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Human Cytomegalovirus US3 Chimeras Containing US2 Cytosolic Residues Acquire Major Histocompatibility Class I and II Protein Degradation Properties

Authors
Publisher
American Society for Microbiology
Publication Date
Source
PMC
Keywords
  • Virus-Cell Interactions
Disciplines
  • Biology

Abstract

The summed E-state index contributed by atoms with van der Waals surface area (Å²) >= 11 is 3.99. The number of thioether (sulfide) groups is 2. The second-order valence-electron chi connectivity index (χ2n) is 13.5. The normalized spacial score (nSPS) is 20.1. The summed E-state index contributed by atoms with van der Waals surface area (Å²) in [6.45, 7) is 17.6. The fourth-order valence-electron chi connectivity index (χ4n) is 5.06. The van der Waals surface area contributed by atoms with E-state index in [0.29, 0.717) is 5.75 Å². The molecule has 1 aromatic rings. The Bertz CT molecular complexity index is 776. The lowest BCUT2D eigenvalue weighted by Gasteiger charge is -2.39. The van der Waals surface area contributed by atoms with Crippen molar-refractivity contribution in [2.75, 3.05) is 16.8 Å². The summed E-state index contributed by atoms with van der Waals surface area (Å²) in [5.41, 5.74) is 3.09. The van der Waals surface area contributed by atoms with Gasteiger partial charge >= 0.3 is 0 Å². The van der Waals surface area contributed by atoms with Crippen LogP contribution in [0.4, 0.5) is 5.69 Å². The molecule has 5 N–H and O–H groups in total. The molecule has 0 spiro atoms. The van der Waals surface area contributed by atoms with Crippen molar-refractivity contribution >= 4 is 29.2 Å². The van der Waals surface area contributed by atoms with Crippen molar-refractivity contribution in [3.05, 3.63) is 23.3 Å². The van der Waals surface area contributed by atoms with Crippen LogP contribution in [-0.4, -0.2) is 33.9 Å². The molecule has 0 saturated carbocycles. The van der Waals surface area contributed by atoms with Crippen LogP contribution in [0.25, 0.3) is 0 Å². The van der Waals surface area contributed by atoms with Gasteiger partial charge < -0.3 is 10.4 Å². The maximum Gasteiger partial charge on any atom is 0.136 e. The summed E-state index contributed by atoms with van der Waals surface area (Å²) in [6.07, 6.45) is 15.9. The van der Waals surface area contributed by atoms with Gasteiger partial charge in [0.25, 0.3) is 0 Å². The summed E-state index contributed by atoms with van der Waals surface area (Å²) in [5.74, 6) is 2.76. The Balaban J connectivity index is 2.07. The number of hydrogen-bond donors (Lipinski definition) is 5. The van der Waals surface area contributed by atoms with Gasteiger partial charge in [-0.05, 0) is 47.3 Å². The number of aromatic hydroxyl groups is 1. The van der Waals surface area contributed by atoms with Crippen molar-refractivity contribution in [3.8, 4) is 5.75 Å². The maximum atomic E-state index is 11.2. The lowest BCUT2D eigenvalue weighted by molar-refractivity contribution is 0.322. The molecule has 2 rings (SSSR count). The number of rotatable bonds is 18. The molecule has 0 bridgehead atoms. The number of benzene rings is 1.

Human cytomegalovirus (HCMV) glycoprotein US2 increases the proteasome-mediated degradation of major histocompatibility complex (MHC) class I heavy chain (HC), class II DR-α and DM-α proteins, and HFE, a nonclassical MHC protein. US2-initiated degradation of MHC proteins apparently involves the recruitment of cellular proteins that participate in a process known as endoplasmic reticulum (ER)-associated degradation. ER-associated degradation is a normal process by which misfolded proteins are recognized and translocated into the cytoplasm for degradation by proteasomes. It has been demonstrated that truncated forms of US2, especially those lacking the cytoplasmic domain (CT), can bind MHC proteins but do not cause their degradation. To further assess how the US2 CT domain interacts with the cellular components of the ER-associated degradation pathway, we constructed chimeric proteins in which the US2 CT domain or the CT and transmembrane (TM) domains replaced those of the HCMV glycoprotein US3. US3 also binds both class I and II proteins but does not cause their degradation. Remarkably, chimeras containing the US2 CT domain caused the degradation of both MHC class I and II proteins although this degradation was less than that by wild-type US2. Therefore, the US2 CT and TM domains can confer on US3 the capacity to degrade MHC proteins. We also analyzed complexes containing MHC proteins and US2, US3, US11, or US3/US2 chimeras for the presence of cdc48/p97 ATPase, a protein that binds polyubiquitinated proteins and likely functions in the extraction of substrates from the ER membrane before the substrates meet proteasomes. p97 ATPase was present in immunoprecipitates containing US2, US11, and two chimeras that included the US2 CT domain, but not in US3 complexes. Therefore, it appears that the CT domain of US2 participates in recruiting p97 ATPase into ER-associated degradation complexes.

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